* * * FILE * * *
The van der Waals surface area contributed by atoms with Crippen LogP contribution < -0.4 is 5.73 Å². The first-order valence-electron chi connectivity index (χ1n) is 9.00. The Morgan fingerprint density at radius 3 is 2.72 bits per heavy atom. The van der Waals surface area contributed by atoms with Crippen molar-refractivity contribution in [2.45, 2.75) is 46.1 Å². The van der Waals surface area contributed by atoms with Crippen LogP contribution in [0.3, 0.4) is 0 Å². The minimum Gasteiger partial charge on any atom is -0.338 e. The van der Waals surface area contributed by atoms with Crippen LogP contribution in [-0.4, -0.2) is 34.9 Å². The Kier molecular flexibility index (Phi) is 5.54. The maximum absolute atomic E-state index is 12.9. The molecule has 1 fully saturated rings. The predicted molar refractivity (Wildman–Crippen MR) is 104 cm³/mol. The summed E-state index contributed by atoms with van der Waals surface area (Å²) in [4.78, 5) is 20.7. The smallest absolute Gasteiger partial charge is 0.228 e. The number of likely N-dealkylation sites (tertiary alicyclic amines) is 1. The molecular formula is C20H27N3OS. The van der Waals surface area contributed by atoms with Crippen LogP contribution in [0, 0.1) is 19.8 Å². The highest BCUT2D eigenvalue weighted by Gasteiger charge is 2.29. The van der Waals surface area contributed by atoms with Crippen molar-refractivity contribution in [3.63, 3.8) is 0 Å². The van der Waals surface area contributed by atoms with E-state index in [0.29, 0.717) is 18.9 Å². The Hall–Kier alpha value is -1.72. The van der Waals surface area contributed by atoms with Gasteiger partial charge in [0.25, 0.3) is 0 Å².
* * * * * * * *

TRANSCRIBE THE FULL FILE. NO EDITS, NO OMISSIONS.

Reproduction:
The van der Waals surface area contributed by atoms with Crippen LogP contribution < -0.4 is 5.73 Å². The first-order valence-electron chi connectivity index (χ1n) is 9.00. The Morgan fingerprint density at radius 3 is 2.72 bits per heavy atom. The van der Waals surface area contributed by atoms with Crippen molar-refractivity contribution in [2.45, 2.75) is 46.1 Å². The van der Waals surface area contributed by atoms with Crippen LogP contribution in [0.3, 0.4) is 0 Å². The minimum Gasteiger partial charge on any atom is -0.338 e. The van der Waals surface area contributed by atoms with Crippen LogP contribution in [-0.4, -0.2) is 34.9 Å². The Kier molecular flexibility index (Phi) is 5.54. The maximum absolute atomic E-state index is 12.9. The molecule has 1 fully saturated rings. The predicted molar refractivity (Wildman–Crippen MR) is 104 cm³/mol. The summed E-state index contributed by atoms with van der Waals surface area (Å²) in [4.78, 5) is 20.7. The smallest absolute Gasteiger partial charge is 0.228 e. The number of likely N-dealkylation sites (tertiary alicyclic amines) is 1. The molecular formula is C20H27N3OS. The van der Waals surface area contributed by atoms with Crippen LogP contribution in [0, 0.1) is 19.8 Å². The highest BCUT2D eigenvalue weighted by Gasteiger charge is 2.29. The van der Waals surface area contributed by atoms with Crippen molar-refractivity contribution in [3.63, 3.8) is 0 Å². The van der Waals surface area contributed by atoms with E-state index in [0.29, 0.717) is 18.9 Å². The Hall–Kier alpha value is -1.72. The van der Waals surface area contributed by atoms with Gasteiger partial charge in [0.25, 0.3) is 0 Å².